Down Derrick Rose has gone.
Felled indefinitely by another non-contact knee injury, Rose exited the game against the Portland Trail Blazers at the Moda Center having torn the meniscus in his right knee (his ACL tear occurred in his left knee in April 2012).
It’s troubling. After 18 months of rehabilitation and training, having the whole basketball world look upon him with a strange mixture of undying support and indignant hate, Rose is gone indefinitely. We don’t know how he is going to look in his return or when he’ll even return, but we do know for sure that he has been outfitted excellently each year that he’s played in the NBA. His signature adidas sneakers have only gotten better, unfortunately as he’s been prone to injury.
To be spectacularly clear—Rose’s own shoes are not a reason for concern over his injuries, as they have only become stronger and significantly better as each model has debuted and each year has passed. What’s really interesting is how Rose will now be missing significant time in two of his greatest sneakers, two of the best performing models in adidas history. I have been fortunate to spend time with each of his primary-numbered shoes, up close and personally.
Starting with the adidas adizero Rose 1 (debuted in his second NBA season), it was a good start. Non-stretch synthetic upper, a GEOFIT cut-out collar, and a PureMotion outsole that encouraged a more natural kind of feel. It wasn’t a perfect shoe at all, but it was effective.
The adizero Rose 2 was a leap up. It was thicker in the sole, which was excellent, considering how thin its predecessor’s sole was. It was bouncy and really a strong shoe. It has a luxury feel, with elasticized eyelet straps that hugged the ankles, but was cut low for a greater range of motion. It used the SPRINTFRAME, as the first adizero Rose did, but was also a heavy shoe. Nevertheless, it was a great sneaker.
Unfortunately, no one ever saw Rose play in his third shoe, the Rose 3. He never appeared in a game in the shoe, but at the time of its release, was maybe the great shoe to come out of adidas’ basketball division. It was shaped and styled like an iconic Air Jordan, with premium synthetic micro-suede. It was high, but it was flexible and strong, due largely to the Rose 3’s spliced upper—a more traditional application of adidas’ SPRINTSKIN—and the reoccurrence of the SPRINTFRAME which gave the shoe significant support underfoot. It was cushy, with the foam being even better in the midsole than the prior version; it was soft and snappy, yet it didn’t give too much. Even the collar and the laces were soft and comfortable and firm to the foot.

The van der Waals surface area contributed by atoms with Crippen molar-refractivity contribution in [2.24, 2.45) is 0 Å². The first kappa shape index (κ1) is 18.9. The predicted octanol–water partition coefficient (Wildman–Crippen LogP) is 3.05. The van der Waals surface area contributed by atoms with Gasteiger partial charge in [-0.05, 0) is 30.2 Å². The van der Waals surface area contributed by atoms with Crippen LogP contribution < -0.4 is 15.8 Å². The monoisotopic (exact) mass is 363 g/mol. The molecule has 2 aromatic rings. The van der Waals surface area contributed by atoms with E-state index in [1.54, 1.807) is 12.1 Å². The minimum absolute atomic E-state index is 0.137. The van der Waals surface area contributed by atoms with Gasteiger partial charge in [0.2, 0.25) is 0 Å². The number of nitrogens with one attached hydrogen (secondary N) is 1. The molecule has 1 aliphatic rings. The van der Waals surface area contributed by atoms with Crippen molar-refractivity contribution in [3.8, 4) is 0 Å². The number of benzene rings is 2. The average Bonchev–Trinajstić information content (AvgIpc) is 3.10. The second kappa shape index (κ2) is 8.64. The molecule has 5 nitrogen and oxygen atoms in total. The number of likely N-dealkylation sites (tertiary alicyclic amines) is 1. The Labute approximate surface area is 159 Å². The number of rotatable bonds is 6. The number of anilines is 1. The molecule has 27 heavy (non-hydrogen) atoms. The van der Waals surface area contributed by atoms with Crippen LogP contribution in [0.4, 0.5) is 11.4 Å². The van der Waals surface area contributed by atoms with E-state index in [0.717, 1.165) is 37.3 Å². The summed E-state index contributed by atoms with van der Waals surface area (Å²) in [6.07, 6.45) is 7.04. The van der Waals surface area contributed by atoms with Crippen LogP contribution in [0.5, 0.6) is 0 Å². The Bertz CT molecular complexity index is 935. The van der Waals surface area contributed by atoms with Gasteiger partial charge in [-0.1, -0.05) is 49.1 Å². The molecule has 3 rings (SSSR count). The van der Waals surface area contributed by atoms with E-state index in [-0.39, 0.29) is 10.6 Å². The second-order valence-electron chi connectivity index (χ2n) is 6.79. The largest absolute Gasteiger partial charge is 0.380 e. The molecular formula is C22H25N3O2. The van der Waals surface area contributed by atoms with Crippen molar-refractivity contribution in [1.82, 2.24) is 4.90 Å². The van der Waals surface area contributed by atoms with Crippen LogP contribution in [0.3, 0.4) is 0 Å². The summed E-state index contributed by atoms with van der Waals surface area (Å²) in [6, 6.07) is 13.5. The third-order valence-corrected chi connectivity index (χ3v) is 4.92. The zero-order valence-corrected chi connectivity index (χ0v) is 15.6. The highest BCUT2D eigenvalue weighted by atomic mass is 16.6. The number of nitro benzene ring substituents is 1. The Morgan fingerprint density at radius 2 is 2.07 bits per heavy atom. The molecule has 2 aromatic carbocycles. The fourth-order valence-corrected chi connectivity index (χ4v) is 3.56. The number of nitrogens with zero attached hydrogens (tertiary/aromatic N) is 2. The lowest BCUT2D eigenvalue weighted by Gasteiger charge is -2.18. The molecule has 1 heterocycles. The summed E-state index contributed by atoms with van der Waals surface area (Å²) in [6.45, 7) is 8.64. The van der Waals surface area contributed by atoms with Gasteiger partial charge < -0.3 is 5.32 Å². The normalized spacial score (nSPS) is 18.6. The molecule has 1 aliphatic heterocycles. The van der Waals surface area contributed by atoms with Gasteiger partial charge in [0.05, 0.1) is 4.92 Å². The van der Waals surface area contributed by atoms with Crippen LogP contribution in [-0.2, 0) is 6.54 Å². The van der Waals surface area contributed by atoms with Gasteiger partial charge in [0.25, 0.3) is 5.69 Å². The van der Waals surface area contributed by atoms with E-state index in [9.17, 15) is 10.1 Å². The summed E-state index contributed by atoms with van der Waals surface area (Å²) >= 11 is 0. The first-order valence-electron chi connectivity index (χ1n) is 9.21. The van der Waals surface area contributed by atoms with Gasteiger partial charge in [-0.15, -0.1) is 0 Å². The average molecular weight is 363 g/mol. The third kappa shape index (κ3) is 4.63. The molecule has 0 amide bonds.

And so, as Rose recovered from his damaging injury and made himself strong in force, he has played the 2013-14 season in his latest, the D Rose 4. In my opinion, not as attractive as the Rose 3, the D Rose 4 is a better performer. It employs everything great about the Rose 3 and has become something even more like Rose the player. The addition of a more intricately-grooved sole has made the D Rose 4 the best of the bunch—but he has fallen again.
What’s interesting at the end of this all is that adidas has spent time creating better shoes for Rose, but he has yet to really spend significant in any, starting from 2.5 to the 3 to the 3.5 to the current 4. That’s four shoes of unfulfilled promise on a flagship athlete. These days, brands like adidas have gotten more creative about marketing their product outside of their signature players.
When former NBA superstar Tracy McGrady started to succumb to multiple injuries in the midst of his own signature shoe run, adidas made Team Mac shoes to spread the name. When Anfernee Hardaway missed out on much of the last great years of the late 1990s, Nike still made Air Penny sneakers and commercials with Chris Rock to make up for his absence. When Michael Jordan retired for two years in 1993, Nike just made his shoes available to carefully selected Nike players throughout the NBA, not unlike what adidas did with Damian Lillard when Rose was injured for the entire 2012-13 season.
What remains to be seen, though, is if Rose continues to get injured, what happens to the quality and time invested in creating one of the great performing shoes in basketball? Will adidas ever divest in the Rose line or will it continue to shine brightly, even as the player himself continues to build himself back up into his former MVP condition? That all depends how Rose can recover and play when he returns to the hardwood.
Images courtesy of adidas